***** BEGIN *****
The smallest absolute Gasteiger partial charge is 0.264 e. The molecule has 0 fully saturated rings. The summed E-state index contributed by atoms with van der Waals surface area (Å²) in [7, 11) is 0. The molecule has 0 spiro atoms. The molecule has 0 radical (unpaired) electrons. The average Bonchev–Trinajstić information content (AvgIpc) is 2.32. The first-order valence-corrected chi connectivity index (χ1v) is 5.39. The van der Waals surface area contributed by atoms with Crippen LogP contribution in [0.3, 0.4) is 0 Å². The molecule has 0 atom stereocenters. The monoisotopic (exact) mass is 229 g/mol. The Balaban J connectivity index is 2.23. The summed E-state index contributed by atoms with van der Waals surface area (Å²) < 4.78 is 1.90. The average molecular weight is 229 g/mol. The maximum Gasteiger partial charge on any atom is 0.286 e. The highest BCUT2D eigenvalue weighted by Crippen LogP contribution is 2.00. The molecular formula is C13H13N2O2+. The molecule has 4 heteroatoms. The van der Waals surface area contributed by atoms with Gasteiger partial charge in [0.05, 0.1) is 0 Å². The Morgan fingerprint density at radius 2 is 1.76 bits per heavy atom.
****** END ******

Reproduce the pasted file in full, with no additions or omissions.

The smallest absolute Gasteiger partial charge is 0.264 e. The molecule has 0 fully saturated rings. The summed E-state index contributed by atoms with van der Waals surface area (Å²) in [7, 11) is 0. The molecule has 0 spiro atoms. The molecule has 0 radical (unpaired) electrons. The average Bonchev–Trinajstić information content (AvgIpc) is 2.32. The first-order valence-corrected chi connectivity index (χ1v) is 5.39. The van der Waals surface area contributed by atoms with Crippen LogP contribution in [0.3, 0.4) is 0 Å². The molecule has 0 atom stereocenters. The monoisotopic (exact) mass is 229 g/mol. The Balaban J connectivity index is 2.23. The summed E-state index contributed by atoms with van der Waals surface area (Å²) < 4.78 is 1.90. The average molecular weight is 229 g/mol. The maximum Gasteiger partial charge on any atom is 0.286 e. The highest BCUT2D eigenvalue weighted by Crippen LogP contribution is 2.00. The molecular formula is C13H13N2O2+. The molecule has 4 heteroatoms. The van der Waals surface area contributed by atoms with Gasteiger partial charge in [0.05, 0.1) is 0 Å². The Morgan fingerprint density at radius 2 is 1.76 bits per heavy atom.